Objective: To examine changes in breast cancer knowledge, attitudes, beliefs and behaviors following implementation of a tribal run CDC Breast and Cervical Cancer Program (BCCP), we report 2006 survey results from Hopi women and contrast findings with 1993 survey data and BCCP reports. Methods: Community meetings, focus groups, and researchers jointly developed a culturally appropriate survey instrument. Hopi women randomly selected from Tribal enrollment lists were interviewed in-person by Hopi interviewers; 250 women ≥ age 18 participated (87% response) between June and December, 2006. Results: Among women 40+, 77.5% reported ever having had a mammogram and 68.9% reported having done so within the past 2. years, an increase from 45.2% and 46% self-reported in 1993. Compared to 1993, more women in 2006 (88.1% vs. 59%) believed that a mammogram can detect cancer and more than 90% now believe that early detection of cancer can save lives. Women reported a preference (60%) for receiving health care at the Hopi BCCP. Survey results were validated using programmatic data which estimated 76.6% of Hopi women had received mammography screening. Conclusion: Implementation of a tribal run BCCP has resulted in a substantial increase in mammography screening on the Hopi reservation.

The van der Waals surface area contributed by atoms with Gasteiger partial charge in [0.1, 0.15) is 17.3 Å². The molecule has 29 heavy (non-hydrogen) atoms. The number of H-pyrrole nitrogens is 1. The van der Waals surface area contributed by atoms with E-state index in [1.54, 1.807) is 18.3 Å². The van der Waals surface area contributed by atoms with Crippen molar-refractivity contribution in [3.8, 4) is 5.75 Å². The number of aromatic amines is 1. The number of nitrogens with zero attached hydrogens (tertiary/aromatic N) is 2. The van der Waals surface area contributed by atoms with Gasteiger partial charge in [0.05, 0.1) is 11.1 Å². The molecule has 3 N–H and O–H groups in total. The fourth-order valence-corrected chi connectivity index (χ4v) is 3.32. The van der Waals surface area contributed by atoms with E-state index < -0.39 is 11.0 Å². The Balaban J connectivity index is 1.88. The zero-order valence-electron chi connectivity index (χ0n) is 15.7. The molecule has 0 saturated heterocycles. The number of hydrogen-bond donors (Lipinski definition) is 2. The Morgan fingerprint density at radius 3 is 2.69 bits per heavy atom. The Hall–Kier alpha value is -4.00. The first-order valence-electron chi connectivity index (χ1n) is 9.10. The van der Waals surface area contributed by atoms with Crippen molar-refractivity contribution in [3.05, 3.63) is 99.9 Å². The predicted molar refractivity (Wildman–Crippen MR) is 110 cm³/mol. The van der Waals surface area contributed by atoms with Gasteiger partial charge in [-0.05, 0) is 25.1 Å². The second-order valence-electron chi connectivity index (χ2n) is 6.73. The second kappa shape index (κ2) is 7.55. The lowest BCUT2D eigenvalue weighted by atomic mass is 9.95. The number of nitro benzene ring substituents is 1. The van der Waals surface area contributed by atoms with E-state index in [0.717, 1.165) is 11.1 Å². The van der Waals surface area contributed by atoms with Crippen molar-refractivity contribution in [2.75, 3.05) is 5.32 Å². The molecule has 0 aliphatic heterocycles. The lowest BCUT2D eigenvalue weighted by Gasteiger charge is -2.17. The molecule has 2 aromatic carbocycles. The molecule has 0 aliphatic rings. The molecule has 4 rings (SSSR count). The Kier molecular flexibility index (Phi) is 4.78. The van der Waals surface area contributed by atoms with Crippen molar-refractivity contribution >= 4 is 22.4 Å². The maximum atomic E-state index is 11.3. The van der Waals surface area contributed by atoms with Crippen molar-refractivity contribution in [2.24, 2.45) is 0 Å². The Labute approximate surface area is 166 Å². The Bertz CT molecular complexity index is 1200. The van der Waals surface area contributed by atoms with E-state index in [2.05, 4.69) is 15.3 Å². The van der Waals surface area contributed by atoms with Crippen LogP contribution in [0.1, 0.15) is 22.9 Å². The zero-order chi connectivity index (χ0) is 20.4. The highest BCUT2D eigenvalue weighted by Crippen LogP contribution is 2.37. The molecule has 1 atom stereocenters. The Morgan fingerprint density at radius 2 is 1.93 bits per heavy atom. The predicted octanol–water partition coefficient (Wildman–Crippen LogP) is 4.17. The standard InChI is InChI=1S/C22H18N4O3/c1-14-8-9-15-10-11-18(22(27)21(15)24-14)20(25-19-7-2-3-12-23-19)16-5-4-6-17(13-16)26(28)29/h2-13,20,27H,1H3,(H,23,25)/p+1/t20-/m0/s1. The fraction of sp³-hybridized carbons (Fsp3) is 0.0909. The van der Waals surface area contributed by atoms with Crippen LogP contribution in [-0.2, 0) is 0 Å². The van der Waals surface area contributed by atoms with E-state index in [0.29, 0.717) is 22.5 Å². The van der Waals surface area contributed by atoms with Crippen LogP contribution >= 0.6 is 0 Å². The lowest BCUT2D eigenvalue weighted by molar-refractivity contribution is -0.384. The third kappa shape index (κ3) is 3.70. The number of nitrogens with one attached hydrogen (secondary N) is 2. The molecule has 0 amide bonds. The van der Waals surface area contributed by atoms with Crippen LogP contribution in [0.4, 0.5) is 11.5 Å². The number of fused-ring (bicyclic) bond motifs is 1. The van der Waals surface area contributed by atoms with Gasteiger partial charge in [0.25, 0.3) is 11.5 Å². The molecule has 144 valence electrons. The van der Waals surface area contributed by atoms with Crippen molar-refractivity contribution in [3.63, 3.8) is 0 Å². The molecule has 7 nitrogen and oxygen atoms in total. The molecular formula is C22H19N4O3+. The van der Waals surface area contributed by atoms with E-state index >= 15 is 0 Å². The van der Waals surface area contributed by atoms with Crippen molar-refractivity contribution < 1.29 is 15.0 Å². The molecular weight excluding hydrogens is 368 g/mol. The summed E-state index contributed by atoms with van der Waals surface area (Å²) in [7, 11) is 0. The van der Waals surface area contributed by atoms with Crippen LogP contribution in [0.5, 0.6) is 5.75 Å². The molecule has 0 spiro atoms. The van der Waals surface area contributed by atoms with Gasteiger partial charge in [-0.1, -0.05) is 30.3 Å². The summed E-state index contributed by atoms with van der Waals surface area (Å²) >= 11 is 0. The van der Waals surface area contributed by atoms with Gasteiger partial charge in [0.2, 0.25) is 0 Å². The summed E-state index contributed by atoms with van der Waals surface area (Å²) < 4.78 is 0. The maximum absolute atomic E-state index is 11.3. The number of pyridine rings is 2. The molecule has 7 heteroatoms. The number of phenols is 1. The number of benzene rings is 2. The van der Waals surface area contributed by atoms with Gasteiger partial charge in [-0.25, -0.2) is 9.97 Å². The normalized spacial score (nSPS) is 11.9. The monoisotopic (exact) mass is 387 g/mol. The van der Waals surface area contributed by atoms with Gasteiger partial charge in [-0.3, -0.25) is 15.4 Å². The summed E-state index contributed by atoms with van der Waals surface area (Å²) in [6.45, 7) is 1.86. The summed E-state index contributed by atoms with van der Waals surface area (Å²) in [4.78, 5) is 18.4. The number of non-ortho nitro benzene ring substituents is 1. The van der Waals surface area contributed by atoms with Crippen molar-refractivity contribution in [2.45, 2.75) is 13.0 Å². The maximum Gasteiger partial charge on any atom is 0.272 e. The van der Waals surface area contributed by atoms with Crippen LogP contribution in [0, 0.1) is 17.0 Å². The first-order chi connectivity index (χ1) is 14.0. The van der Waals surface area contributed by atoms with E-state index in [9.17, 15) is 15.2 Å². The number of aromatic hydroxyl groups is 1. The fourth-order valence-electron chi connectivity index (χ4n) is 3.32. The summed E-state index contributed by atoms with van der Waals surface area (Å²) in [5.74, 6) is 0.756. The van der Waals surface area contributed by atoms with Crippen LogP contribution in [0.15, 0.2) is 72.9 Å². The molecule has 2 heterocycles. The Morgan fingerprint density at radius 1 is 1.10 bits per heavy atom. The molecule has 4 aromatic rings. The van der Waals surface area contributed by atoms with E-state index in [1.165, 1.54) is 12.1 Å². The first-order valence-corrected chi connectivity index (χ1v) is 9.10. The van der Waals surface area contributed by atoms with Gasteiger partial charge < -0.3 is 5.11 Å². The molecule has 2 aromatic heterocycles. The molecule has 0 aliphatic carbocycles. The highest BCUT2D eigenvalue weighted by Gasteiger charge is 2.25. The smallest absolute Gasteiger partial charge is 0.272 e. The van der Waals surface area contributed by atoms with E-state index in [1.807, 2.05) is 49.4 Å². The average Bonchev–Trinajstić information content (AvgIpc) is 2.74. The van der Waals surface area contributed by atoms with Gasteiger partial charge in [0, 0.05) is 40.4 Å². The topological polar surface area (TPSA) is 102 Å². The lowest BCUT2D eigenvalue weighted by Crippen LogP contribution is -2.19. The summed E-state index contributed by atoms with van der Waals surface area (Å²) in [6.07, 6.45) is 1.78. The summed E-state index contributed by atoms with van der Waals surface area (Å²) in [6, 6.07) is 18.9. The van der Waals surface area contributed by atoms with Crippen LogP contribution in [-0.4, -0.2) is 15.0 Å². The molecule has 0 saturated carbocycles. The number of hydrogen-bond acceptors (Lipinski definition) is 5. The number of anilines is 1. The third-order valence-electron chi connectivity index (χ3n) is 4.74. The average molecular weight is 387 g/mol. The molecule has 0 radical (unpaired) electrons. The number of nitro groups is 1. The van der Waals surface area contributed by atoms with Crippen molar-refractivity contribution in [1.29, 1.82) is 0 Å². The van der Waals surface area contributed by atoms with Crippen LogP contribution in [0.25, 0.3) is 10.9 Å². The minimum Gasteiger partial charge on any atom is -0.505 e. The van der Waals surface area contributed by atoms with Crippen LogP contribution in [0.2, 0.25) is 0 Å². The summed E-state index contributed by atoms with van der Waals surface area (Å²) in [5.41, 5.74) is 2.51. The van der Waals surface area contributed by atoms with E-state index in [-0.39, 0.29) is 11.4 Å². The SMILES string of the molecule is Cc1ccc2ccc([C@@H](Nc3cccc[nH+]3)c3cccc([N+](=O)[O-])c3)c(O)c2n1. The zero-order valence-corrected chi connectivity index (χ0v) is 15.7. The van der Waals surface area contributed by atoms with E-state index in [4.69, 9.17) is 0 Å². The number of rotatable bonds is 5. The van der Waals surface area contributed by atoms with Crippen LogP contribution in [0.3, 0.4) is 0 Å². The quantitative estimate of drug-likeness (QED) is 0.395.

- American Indian
- Breast cancer
- Cancer screening
ASJC Scopus subject areas
- Public Health, Environmental and Occupational Health